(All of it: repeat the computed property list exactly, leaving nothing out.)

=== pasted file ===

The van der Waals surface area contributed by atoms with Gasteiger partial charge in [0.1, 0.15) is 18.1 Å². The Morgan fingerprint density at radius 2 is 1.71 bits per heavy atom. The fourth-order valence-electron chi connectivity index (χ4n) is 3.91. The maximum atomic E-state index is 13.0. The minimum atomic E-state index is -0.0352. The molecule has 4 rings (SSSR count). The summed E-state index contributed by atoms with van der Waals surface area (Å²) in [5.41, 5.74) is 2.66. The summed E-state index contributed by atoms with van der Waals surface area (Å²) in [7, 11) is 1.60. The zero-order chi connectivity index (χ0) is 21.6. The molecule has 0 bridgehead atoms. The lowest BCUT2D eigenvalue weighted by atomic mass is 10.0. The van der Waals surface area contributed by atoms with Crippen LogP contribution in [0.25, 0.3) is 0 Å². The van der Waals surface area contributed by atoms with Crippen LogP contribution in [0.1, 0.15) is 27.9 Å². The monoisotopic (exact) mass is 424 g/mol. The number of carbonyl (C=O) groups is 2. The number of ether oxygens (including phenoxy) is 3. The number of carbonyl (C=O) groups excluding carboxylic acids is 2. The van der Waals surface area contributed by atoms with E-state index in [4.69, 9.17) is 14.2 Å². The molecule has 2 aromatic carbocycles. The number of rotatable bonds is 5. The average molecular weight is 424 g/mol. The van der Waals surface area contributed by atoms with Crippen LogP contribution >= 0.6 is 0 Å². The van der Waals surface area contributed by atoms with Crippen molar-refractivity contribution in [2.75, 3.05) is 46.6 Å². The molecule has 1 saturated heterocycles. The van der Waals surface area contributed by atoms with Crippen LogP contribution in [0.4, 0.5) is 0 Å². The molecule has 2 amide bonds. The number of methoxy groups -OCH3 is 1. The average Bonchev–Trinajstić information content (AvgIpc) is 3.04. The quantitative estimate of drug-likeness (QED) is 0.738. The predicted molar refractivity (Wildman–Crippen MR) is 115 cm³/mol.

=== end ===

The van der Waals surface area contributed by atoms with Gasteiger partial charge in [0.1, 0.15) is 18.1 Å². The Morgan fingerprint density at radius 2 is 1.71 bits per heavy atom. The fourth-order valence-electron chi connectivity index (χ4n) is 3.91. The maximum atomic E-state index is 13.0. The minimum atomic E-state index is -0.0352. The molecule has 4 rings (SSSR count). The summed E-state index contributed by atoms with van der Waals surface area (Å²) in [5.41, 5.74) is 2.66. The summed E-state index contributed by atoms with van der Waals surface area (Å²) in [7, 11) is 1.60. The zero-order chi connectivity index (χ0) is 21.6. The molecule has 0 bridgehead atoms. The lowest BCUT2D eigenvalue weighted by atomic mass is 10.0. The van der Waals surface area contributed by atoms with Crippen LogP contribution in [0.25, 0.3) is 0 Å². The van der Waals surface area contributed by atoms with Crippen LogP contribution in [0.1, 0.15) is 27.9 Å². The monoisotopic (exact) mass is 424 g/mol. The number of carbonyl (C=O) groups is 2. The number of ether oxygens (including phenoxy) is 3. The number of carbonyl (C=O) groups excluding carboxylic acids is 2. The van der Waals surface area contributed by atoms with E-state index in [4.69, 9.17) is 14.2 Å². The molecule has 2 aromatic carbocycles. The number of rotatable bonds is 5. The average molecular weight is 424 g/mol. The van der Waals surface area contributed by atoms with Crippen LogP contribution >= 0.6 is 0 Å². The van der Waals surface area contributed by atoms with Crippen molar-refractivity contribution in [2.75, 3.05) is 46.6 Å². The molecule has 1 saturated heterocycles. The van der Waals surface area contributed by atoms with Crippen LogP contribution in [0.4, 0.5) is 0 Å². The molecule has 2 amide bonds. The number of methoxy groups -OCH3 is 1. The average Bonchev–Trinajstić information content (AvgIpc) is 3.04. The quantitative estimate of drug-likeness (QED) is 0.738. The predicted molar refractivity (Wildman–Crippen MR) is 115 cm³/mol.